Dating to around the time of King David 3,000 years ago, what may be the earliest fortified settlement in the Golan Heights was recently discovered during salvage excavations ahead of the construction of a new neighborhood. Incredible rock etchings of two figures holding their arms aloft — possibly at prayer with what could be a moon — were uncovered inside the unique fort, which was dated to circa 11th-9th century BCE.
The striking find is being tentatively linked to the Geshurite people, whose capital is recorded in the Bible as having been located nearby, to the north of the Sea of Galilee.
In a brief Hebrew video about the discovery, dig co-director Barak Tzin said that when the etching was found near the entrance of the fort, “We understood that we had something very, very important… We were astonished to discover a rare and exciting find: a large basalt stone with a schematic engraving of two horned figures with outspread arms.”
Next to the etching was discovered a stone table or shelf, which the archaeologists believe was an altar, upon which was found another seemingly ritual object of a small figure holding what looks to be a drum.
Just which people manned the fort — built of large basalt boulders with almost 1.5 meter wide walls — is still an open question, IAA’s scientific adviser in the northern region Ron Be’eri told The Times of Israel on Wednesday.
“The minute that Egyptian and Hittite empires are destroyed… there is a big vacuum. There is no historian that writes the history of the era and we return to a sort-of ‘pre-history’ in which we only have physical artifacts to base our assumptions upon. So we go into the realm of speculation. It is impossible to know what really happened,” said Be’eri.
The small fort was built on a hilltop that would have served as a lookout at a strategic river-crossing location above the El-Al River canyon. Be’eri said the fort itself is evidence of the era of conflict and struggle for control that began after the fall of the northern Hittite empire in circa 1180 BCE.
Be’eri told The Times of Israel that his dating of the site to circa 11th-9th century BCE was made based on physical evidence, mostly the plentiful pottery sherds, which point to the early Iron Age, and are somewhat comparable with those found at Israelite sites such as Tel Megiddo that are dated to circa 11th-10th centuries BCE.
“The ability to identify the pottery is limited, we don’t have many comparisons,” Be’eri cautioned.
This is an era of “foggy history” as small city-states attempted to fill the vacuum created by the splintering of the Hittite empire in the north and the Egyptian empire in the south.
Among the peoples fighting for a foothold were the Geshurites, a group of Arameans, whose capital city was in today’s Bethsaida, just north of the Sea of Galilee.
It is possible, said Be’eri, that the Haspin (also known as Hispin) fort belonged to the Geshurite people, or another Aramean group. There is scant physical evidence of these peoples during this era, and no outside textual documentation other than various citations in the Hebrew Bible.
“The problem is, the biblical text is not a historical document, rather theological, and was written by lines of kings who had their own agenda,” said Be’eri. “Therefore we must rely on physical artifacts.”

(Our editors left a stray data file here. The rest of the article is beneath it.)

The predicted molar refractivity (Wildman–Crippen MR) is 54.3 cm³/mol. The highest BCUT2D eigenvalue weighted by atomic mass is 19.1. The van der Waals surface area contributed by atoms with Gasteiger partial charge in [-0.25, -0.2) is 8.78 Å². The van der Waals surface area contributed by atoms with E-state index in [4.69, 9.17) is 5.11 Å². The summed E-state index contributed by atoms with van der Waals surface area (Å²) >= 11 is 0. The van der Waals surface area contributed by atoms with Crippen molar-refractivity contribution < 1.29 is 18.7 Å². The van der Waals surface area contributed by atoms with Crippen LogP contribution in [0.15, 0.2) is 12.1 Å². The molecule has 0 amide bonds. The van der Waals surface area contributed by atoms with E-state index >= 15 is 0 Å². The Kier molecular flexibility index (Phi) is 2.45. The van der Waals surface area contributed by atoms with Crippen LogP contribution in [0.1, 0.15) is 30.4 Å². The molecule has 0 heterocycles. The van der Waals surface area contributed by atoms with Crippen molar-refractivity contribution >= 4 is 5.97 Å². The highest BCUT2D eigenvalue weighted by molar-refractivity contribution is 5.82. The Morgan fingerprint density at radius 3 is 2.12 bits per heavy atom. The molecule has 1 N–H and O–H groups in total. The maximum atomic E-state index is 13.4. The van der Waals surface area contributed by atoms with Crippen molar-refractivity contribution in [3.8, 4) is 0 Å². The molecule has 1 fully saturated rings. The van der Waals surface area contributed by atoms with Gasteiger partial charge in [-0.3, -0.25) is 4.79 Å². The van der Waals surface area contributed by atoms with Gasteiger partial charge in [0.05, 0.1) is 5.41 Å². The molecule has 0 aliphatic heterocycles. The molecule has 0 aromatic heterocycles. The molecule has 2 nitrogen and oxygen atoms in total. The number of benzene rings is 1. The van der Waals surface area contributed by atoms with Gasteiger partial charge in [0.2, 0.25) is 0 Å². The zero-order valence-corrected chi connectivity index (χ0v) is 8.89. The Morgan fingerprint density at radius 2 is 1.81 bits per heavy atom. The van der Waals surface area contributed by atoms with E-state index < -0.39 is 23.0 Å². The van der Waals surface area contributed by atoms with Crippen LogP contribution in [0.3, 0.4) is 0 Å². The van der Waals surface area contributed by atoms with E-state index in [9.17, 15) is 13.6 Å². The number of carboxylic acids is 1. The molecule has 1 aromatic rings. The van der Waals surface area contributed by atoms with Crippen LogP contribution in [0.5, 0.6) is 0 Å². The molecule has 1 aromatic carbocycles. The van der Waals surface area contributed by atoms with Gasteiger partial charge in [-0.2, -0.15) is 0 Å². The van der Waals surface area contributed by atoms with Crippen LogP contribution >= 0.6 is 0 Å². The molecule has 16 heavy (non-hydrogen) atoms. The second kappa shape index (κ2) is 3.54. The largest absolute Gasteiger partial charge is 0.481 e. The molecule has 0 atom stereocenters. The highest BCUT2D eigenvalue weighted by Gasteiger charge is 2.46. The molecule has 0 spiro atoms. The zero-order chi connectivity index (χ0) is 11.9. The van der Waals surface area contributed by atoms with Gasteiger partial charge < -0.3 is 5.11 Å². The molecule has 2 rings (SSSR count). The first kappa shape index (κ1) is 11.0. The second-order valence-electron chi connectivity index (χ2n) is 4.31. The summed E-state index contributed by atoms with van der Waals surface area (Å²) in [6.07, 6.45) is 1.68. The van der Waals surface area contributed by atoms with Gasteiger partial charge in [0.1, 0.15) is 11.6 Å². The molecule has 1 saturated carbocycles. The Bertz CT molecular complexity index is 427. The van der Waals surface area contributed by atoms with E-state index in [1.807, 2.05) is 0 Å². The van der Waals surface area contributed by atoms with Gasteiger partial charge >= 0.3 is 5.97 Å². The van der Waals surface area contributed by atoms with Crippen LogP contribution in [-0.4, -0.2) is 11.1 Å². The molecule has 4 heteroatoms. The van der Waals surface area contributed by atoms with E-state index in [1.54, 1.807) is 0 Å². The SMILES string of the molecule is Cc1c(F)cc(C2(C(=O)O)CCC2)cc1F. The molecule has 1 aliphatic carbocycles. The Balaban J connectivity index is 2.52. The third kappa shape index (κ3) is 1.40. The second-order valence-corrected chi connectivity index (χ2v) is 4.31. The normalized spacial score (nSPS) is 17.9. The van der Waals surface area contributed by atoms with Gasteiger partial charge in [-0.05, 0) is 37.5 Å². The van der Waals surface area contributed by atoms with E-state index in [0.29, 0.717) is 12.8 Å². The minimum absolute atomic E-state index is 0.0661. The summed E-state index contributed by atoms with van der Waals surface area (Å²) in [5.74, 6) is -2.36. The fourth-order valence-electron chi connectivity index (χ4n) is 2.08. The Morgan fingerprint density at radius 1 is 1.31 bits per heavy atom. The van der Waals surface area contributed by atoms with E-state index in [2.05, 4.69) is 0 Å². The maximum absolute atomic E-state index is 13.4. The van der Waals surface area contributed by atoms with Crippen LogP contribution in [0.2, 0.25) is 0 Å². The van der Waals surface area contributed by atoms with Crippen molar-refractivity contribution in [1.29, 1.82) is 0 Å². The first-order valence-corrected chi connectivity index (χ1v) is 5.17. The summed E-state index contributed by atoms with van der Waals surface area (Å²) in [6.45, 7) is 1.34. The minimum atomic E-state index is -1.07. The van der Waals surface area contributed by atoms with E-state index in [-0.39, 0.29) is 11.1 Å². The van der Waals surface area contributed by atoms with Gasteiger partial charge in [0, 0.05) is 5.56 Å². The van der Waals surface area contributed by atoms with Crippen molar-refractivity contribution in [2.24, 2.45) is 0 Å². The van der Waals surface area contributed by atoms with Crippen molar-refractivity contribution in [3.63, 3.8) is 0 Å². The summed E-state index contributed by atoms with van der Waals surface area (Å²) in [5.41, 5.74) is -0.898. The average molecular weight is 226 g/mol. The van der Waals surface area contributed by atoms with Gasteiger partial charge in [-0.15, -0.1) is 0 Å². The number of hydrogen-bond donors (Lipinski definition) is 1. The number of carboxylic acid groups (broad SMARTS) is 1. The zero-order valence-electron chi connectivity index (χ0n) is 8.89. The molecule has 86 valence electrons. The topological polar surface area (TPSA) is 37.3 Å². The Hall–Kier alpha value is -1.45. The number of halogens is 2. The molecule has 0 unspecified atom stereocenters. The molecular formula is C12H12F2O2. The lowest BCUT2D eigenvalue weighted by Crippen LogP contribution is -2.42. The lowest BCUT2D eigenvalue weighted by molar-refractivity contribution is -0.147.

While the Israelite artifacts of the era are well known, there are many fewer remains left by the Aramean peoples. The closest comparisons to the cultural evidence of the fort are found at the Tel Bethsaida archaeological site.
In 2019, a very similar-looking stone etching of a horned figure with outstretched arms and what appears to be a moon was discovered at Tel Bethsaida by archaeologist Rami Arav of Nebraska University. The stele likewise was erected next to a raised platform (bama) near the impressive city gate.
Geshur is noted in the Bible through the politically motivated marriage of Geshur King Talmai’s daughter Maachah to King David. The 10th century BCE Bethsaida thereafter allied itself with King David and his dynasty, the House of David.
One noteworthy mention of Geshur in the Bible is as a place of refuge to King David and Maachah’s son, Absalom, after the murder of his half-brother Amnon to avenge the rape of his sister Tamar. In 2 Samuel 15:8, the prince speaks to his father, King David, saying, “For I vowed a vow while residing in Geshur, which is in Aram, saying, ‘If the Lord will bring me back to Jerusalem, then I will worship the Lord.'”
Other known Geshur cities are found along the Sea of Galilee shore, including Tel En Gev, Tel Hadar and Tel Sorag, but in the Golan such sites are hardly known, according to the IAA press release.
The sole potential “evidence” for the historical veracity for King David — the Tel Dan Stele, which was written after 870 BCE and mentions a triumph over the “House of David” — was discovered at another Aramean settlement in the kingdom of Aram in northern Israel.
Until now, very few sites have been found in the Golan. Be’eri carefully proposes that the new fort, which he is calling “Nov-Haspin” after the two adjacent settlements, is a bit earlier than the well-dated Bethsaida site.
“This is my impression, but we are very early in the research and have no clear conclusions yet,” said Be’eri.
What is clear, he said, is the site’s importance as a “national treasure” that must be conserved. According to the IAA press release, the Housing and Construction Ministry and the IAA are already busy planning an open-air archaeology site that can be enjoyed by visitors.
“In modern Israel and in the Golan in particular we are blessed with a lot of development and construction — often at the expense of the archaeological sites. This site is a national treasure and the IAA is going to do everything it can to make sure it is not hit, too,” said Be’eri.
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